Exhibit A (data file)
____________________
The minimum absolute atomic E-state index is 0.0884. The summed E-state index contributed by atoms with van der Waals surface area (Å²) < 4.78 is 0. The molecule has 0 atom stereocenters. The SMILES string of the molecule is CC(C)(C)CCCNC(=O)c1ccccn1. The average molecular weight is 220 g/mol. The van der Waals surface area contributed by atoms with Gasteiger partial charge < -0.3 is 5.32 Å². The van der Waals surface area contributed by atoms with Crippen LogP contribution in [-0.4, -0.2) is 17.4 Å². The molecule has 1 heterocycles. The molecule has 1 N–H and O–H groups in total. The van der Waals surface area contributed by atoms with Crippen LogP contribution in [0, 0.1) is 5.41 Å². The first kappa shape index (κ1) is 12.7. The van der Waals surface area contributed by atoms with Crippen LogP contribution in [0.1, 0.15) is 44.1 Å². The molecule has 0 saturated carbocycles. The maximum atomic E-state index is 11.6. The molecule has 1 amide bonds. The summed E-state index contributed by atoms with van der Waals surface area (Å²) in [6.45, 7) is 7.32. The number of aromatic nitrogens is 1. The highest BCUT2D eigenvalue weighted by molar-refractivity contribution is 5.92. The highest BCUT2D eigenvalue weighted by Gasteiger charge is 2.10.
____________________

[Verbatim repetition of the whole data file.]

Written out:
The minimum absolute atomic E-state index is 0.0884. The summed E-state index contributed by atoms with van der Waals surface area (Å²) < 4.78 is 0. The molecule has 0 atom stereocenters. The SMILES string of the molecule is CC(C)(C)CCCNC(=O)c1ccccn1. The average molecular weight is 220 g/mol. The van der Waals surface area contributed by atoms with Gasteiger partial charge < -0.3 is 5.32 Å². The van der Waals surface area contributed by atoms with Crippen LogP contribution in [-0.4, -0.2) is 17.4 Å². The molecule has 1 heterocycles. The molecule has 1 N–H and O–H groups in total. The van der Waals surface area contributed by atoms with Crippen LogP contribution in [0, 0.1) is 5.41 Å². The first kappa shape index (κ1) is 12.7. The van der Waals surface area contributed by atoms with Crippen LogP contribution in [0.1, 0.15) is 44.1 Å². The molecule has 0 saturated carbocycles. The maximum atomic E-state index is 11.6. The molecule has 1 amide bonds. The summed E-state index contributed by atoms with van der Waals surface area (Å²) in [6.45, 7) is 7.32. The number of aromatic nitrogens is 1. The highest BCUT2D eigenvalue weighted by molar-refractivity contribution is 5.92. The highest BCUT2D eigenvalue weighted by Gasteiger charge is 2.10.